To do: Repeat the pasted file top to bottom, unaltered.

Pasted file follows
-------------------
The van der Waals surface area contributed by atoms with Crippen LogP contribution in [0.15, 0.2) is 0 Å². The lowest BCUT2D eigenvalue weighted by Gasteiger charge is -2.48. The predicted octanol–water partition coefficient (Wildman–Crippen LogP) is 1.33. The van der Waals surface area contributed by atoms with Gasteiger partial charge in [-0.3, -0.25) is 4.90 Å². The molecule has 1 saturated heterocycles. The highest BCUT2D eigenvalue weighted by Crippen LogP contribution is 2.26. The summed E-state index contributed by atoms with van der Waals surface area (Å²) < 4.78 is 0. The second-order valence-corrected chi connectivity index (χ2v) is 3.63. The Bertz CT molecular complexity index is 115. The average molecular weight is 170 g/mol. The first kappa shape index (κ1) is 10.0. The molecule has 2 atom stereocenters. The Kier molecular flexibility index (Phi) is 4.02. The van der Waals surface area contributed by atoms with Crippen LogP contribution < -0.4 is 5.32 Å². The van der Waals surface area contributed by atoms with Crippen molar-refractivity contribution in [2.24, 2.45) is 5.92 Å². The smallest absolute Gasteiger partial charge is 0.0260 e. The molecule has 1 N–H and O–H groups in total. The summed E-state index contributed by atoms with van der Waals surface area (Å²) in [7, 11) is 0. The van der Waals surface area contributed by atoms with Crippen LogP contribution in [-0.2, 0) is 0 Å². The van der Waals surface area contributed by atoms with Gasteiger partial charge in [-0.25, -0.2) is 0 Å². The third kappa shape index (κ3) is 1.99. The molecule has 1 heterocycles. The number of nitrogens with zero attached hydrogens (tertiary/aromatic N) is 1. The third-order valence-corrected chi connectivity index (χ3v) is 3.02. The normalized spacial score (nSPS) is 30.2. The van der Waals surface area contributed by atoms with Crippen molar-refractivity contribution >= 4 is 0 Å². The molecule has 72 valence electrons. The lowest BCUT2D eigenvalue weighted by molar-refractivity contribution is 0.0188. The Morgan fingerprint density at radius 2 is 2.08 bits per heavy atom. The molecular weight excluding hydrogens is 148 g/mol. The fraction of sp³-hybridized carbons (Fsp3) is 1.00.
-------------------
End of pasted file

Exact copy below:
The van der Waals surface area contributed by atoms with Crippen LogP contribution in [0.15, 0.2) is 0 Å². The lowest BCUT2D eigenvalue weighted by Gasteiger charge is -2.48. The predicted octanol–water partition coefficient (Wildman–Crippen LogP) is 1.33. The van der Waals surface area contributed by atoms with Gasteiger partial charge in [-0.3, -0.25) is 4.90 Å². The molecule has 1 saturated heterocycles. The highest BCUT2D eigenvalue weighted by Crippen LogP contribution is 2.26. The summed E-state index contributed by atoms with van der Waals surface area (Å²) < 4.78 is 0. The second-order valence-corrected chi connectivity index (χ2v) is 3.63. The Bertz CT molecular complexity index is 115. The average molecular weight is 170 g/mol. The first kappa shape index (κ1) is 10.0. The molecule has 2 atom stereocenters. The Kier molecular flexibility index (Phi) is 4.02. The van der Waals surface area contributed by atoms with Crippen LogP contribution < -0.4 is 5.32 Å². The van der Waals surface area contributed by atoms with Crippen molar-refractivity contribution in [2.24, 2.45) is 5.92 Å². The smallest absolute Gasteiger partial charge is 0.0260 e. The molecule has 1 N–H and O–H groups in total. The summed E-state index contributed by atoms with van der Waals surface area (Å²) in [7, 11) is 0. The van der Waals surface area contributed by atoms with Crippen LogP contribution in [-0.2, 0) is 0 Å². The van der Waals surface area contributed by atoms with Gasteiger partial charge in [-0.25, -0.2) is 0 Å². The third kappa shape index (κ3) is 1.99. The molecule has 1 heterocycles. The number of nitrogens with zero attached hydrogens (tertiary/aromatic N) is 1. The third-order valence-corrected chi connectivity index (χ3v) is 3.02. The normalized spacial score (nSPS) is 30.2. The van der Waals surface area contributed by atoms with Crippen molar-refractivity contribution >= 4 is 0 Å². The molecule has 72 valence electrons. The lowest BCUT2D eigenvalue weighted by molar-refractivity contribution is 0.0188. The Morgan fingerprint density at radius 2 is 2.08 bits per heavy atom. The molecular weight excluding hydrogens is 148 g/mol. The fraction of sp³-hybridized carbons (Fsp3) is 1.00.